We talked about transition and revolution. About the need to build collective, plural, and empowered subjects, to wage this battle, breaking free from the shackles and knots of capital power. We situated this articulation in building counter-hegemony, and we acknowledged that there are many different pathways and contexts toward it. There are no fixed formulas in feminist economy, but rather principles to be put in motion by collective subjects.
We understand the big challenges posed to build the changes we aim to make, and we acknowledge how powerful this system of domination is. But when we look at what we have built in terms of proposals, experiences and organization, values and ideas, we definitely find the strength that only the collective struggle can give us.
Our local struggles, resistance in our territories, and concrete experiences are interconnected with our big mobilizations, the struggles against transnational corporations, against free trade, against the war. What connects different struggles is the sense of what we want: to dismantle this system and its logic of accumulation and domination, and to put the sustainability of life at the center of the organization of society, with solidarity and reciprocity. There should not be a contradiction between our vision for the rupture toward a different model (society) and proposals for a transition. Our concrete experiences that are built based on the sustainability of life give us the elements and principles to guide our proposals for a transition. They strengthen our work to demercantilize life and build the commons. This requires other forms of organizing ourselves in our communities, but also in states and regions, in connection with people power and the pursuit of emancipation. This is why, when we look at our collective drawings, we see the web that sustains life being woven as a spiraling web, because we think about horizontality, not hierarchies. Building this allows us to conceive other horizons of freedom and pleasure.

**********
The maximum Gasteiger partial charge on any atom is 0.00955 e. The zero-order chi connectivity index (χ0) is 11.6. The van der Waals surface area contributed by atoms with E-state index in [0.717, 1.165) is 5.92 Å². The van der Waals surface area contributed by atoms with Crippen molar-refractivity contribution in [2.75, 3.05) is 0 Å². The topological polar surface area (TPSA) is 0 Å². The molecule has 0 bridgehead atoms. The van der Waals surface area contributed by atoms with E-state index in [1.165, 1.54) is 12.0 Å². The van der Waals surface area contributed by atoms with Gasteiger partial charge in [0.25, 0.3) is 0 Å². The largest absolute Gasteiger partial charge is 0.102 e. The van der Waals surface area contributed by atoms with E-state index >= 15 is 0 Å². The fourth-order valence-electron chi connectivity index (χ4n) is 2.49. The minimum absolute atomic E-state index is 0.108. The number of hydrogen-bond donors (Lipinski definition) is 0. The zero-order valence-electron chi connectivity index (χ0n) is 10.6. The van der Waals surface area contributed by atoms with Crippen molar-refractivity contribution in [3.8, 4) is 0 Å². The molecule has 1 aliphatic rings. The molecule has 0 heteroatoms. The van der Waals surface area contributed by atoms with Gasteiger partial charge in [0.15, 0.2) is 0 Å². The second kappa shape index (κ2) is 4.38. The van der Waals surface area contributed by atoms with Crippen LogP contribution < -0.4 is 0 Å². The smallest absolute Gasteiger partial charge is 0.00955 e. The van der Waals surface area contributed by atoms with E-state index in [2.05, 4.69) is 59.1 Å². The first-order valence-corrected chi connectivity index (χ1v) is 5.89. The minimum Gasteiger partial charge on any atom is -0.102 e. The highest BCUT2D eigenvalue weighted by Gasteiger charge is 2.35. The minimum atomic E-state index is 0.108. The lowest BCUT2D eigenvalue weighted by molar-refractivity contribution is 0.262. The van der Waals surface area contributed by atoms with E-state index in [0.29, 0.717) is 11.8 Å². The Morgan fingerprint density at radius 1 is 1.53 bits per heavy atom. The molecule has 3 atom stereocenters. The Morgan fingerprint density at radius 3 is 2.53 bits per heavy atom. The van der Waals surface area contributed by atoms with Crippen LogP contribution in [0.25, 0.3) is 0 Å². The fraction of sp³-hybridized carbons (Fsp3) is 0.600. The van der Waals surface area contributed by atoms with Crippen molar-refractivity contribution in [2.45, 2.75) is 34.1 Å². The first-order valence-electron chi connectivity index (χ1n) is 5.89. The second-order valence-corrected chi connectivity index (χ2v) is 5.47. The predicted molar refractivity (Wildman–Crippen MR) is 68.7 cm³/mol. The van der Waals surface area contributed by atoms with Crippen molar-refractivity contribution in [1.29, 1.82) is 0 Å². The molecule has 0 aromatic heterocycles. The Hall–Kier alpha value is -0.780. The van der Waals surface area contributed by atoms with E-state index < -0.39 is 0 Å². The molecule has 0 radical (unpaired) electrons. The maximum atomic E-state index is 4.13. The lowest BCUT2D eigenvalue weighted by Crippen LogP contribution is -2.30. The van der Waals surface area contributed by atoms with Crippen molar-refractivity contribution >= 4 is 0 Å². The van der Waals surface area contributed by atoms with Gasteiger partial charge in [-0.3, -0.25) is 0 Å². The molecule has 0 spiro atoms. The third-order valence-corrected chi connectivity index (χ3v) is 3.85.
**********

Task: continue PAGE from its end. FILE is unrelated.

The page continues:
“We have a proposal, we need movement”
On June 22nd, the School started its final stretch of political education activities, focused on movement building. This discussion started by looking back at the elements and challenges that have been discussed in the past three months as we came together for this international feminist education effort. Our sisters from Cuba Marilys Zaya and Yohanka León del Río introduced a synthesis of this elaborations we have accumulated over time.
They pointed out that the task to build a grassroots feminist movement is posed with internal challenges regarding the dynamics and workings of our movements. Our diversity and pluralism are a fortress, and they become stronger as we face relations of inequality, hierarchies, invisibilities, and violence in political processes. From our organizations, we present to society visions and battles to promote a systemic change that puts life on center stage.
Our movements focus on building struggles in alliance, in which solidarity is a principle and practice. Political education, from a grassroots feminist education perspective, articulates intergenerational challenges and becomes more powerful with alliances between trans, cis, and gender noncomforming people and movements. We become stronger as our education carries an emancipatory sense, revitalizes Indigenous languages and worldviews. Grassroots feminist communication is strategic for the connections between our organization and the battle between projects for society. The forms of communicating face the challenge of putting critique into practice and building technological sovereignty.